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Several introductory and tutorial articles on the Extensible Markup Language (XML) are referenced in the shorter XML Introduction document. "The Extensible Markup Language (XML) is the universal format for structured documents and data on the Web." -- W3C XML Web site, 2000-07-06.
The Extensible Markup Language (XML) is descriptively identified in the XML 1.0 W3C Recommendation as "an extremely simple dialect [or 'subset'] of SGML" the goal of which "is to enable generic SGML to be served, received, and processed on the Web in the way that is now possible with HTML," for which reason "XML has been designed for ease of implementation, and for interoperability with both SGML and HTML." Note that the "HTML" referenced in the preceding sentence (bis) means HTML 4.0 and 3.2 which were in common use as of 10-February-1998, when the XML 1.0 specification was published as a W3C Recommendation.
These working groups were designed to have close liaison relationships with the W3C's Extensible Style[sheet] Language (XSL) Working Group and Document Object Model (DOM) Working Group.
The W3C XML WG has published a technical NOTE providing a "detailed comparison of the additional restrictions that XML places on documents beyond those of SGML": see for the details. (XML Co-editor); Dan Connolly, W3C; Steve De Rose, INSO; Dave Hollander, HP; Eliot Kimber, Highland; Eve Maler, Arbor Text; Tom Magliery, NCSA; Murray Maloney, Muzmo and Grif; Makoto Murata, Fuji Xerox Information Systems; Joel Nava, Adobe; Peter Sharpe, Soft Quad; John Tigue, Data Channel." Historically: The W3C SGML Editorial Review Board, as of November 5, 1996, had the following members: Jon Bosak, Sun ([email protected]), chair; Tim Bray, Textuality ([email protected]), editor; James Clark ([email protected]), technical lead; Dan Connolly ([email protected]), W3C contact; Steve De Rose, EBT ([email protected]), editor; Dave Hollander, HP ([email protected]); Eliot Kimber, Passage Systems ([email protected]); Tom Magliery, NCSA ([email protected]); Eve Maler, Arbor Text ([email protected]); Jean Paoli, Microsoft ([email protected]); Peter Sharpe, Soft Quad ([email protected]); C. These specifications are being developed by various working groups, sometimes as part of activity outside the sphere of the XML Activity. Some already play a vital role in profitable commercial enterprise.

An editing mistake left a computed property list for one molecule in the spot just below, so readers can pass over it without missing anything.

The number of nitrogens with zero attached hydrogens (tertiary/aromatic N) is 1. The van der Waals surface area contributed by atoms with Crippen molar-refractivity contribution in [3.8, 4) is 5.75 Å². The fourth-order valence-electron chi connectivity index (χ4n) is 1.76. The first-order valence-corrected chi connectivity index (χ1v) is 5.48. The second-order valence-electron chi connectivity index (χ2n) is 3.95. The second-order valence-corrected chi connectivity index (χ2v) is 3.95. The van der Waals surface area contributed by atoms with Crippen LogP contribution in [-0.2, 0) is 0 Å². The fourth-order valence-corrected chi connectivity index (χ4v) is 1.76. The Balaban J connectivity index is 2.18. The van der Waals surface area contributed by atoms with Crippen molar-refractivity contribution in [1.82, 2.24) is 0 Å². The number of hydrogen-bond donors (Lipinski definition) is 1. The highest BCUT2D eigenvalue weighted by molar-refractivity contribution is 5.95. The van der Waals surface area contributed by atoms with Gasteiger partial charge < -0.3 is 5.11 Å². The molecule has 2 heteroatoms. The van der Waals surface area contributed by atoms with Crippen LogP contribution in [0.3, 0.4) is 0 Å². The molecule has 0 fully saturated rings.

It is also expected to find use in certain metadata applications.
XML is fully internationalized for both European and Asian languages, with all conforming processors required to support the Unicode character set in both its UTF-8 and UTF-16 encodings. Abstract: "The Extensible Markup Language (XML) is a subset of SGML that is completely described in this document.
In addition, Web Collections can be expressed inside HTML documents or on their own. Some of the anticipated applications of Web Collections include Web Maps, HTML Email Threading, PIM functions, scheduling, content labeling, and distributed authoring." ["work in progress"] Netscape Communications announced a new proposed XML application.
In addition they are stylistically similar to HTML to enable easy authoring. According to the notice on the Netscape Developer's page: "The Meta Content Framework, or MCF, provides a standard way to describe files or collections of information. According to the introduction, XML-Data "describes an XML vocabulary for schemas, that is, for defining and documenting object classes.
Markup encodes a description of the document's storage layout and logical structure. See now the separate document for references to SGML/XML FAQs.